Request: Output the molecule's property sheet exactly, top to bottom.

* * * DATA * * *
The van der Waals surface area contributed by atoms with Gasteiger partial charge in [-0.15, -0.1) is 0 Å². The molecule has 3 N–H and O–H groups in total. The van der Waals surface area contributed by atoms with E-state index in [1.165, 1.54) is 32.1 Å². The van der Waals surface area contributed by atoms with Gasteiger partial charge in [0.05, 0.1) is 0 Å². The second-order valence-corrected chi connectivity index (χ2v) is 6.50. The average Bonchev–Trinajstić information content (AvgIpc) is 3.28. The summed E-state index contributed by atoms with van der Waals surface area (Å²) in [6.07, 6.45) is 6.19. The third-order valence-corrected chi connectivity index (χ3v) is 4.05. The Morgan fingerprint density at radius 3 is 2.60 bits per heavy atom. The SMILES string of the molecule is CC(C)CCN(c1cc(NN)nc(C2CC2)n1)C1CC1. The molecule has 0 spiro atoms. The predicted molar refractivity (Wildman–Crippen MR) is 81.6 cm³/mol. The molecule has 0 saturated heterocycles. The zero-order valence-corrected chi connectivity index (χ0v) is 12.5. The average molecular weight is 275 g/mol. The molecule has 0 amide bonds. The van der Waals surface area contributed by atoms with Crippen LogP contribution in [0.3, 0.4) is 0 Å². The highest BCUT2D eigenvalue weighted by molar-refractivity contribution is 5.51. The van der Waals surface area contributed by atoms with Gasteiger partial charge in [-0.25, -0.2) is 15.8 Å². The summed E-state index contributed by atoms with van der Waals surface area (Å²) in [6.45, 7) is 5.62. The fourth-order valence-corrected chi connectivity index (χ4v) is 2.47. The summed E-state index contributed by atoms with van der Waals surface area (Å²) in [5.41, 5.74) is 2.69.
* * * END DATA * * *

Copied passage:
The van der Waals surface area contributed by atoms with Gasteiger partial charge in [-0.15, -0.1) is 0 Å². The molecule has 3 N–H and O–H groups in total. The van der Waals surface area contributed by atoms with E-state index in [1.165, 1.54) is 32.1 Å². The van der Waals surface area contributed by atoms with Gasteiger partial charge in [0.05, 0.1) is 0 Å². The second-order valence-corrected chi connectivity index (χ2v) is 6.50. The average Bonchev–Trinajstić information content (AvgIpc) is 3.28. The summed E-state index contributed by atoms with van der Waals surface area (Å²) in [6.07, 6.45) is 6.19. The third-order valence-corrected chi connectivity index (χ3v) is 4.05. The Morgan fingerprint density at radius 3 is 2.60 bits per heavy atom. The SMILES string of the molecule is CC(C)CCN(c1cc(NN)nc(C2CC2)n1)C1CC1. The molecule has 0 spiro atoms. The predicted molar refractivity (Wildman–Crippen MR) is 81.6 cm³/mol. The molecule has 0 saturated heterocycles. The zero-order valence-corrected chi connectivity index (χ0v) is 12.5. The average molecular weight is 275 g/mol. The molecule has 0 amide bonds. The van der Waals surface area contributed by atoms with Crippen LogP contribution in [0.3, 0.4) is 0 Å². The highest BCUT2D eigenvalue weighted by molar-refractivity contribution is 5.51. The van der Waals surface area contributed by atoms with Gasteiger partial charge in [-0.25, -0.2) is 15.8 Å². The summed E-state index contributed by atoms with van der Waals surface area (Å²) in [6.45, 7) is 5.62. The fourth-order valence-corrected chi connectivity index (χ4v) is 2.47. The summed E-state index contributed by atoms with van der Waals surface area (Å²) in [5.41, 5.74) is 2.69.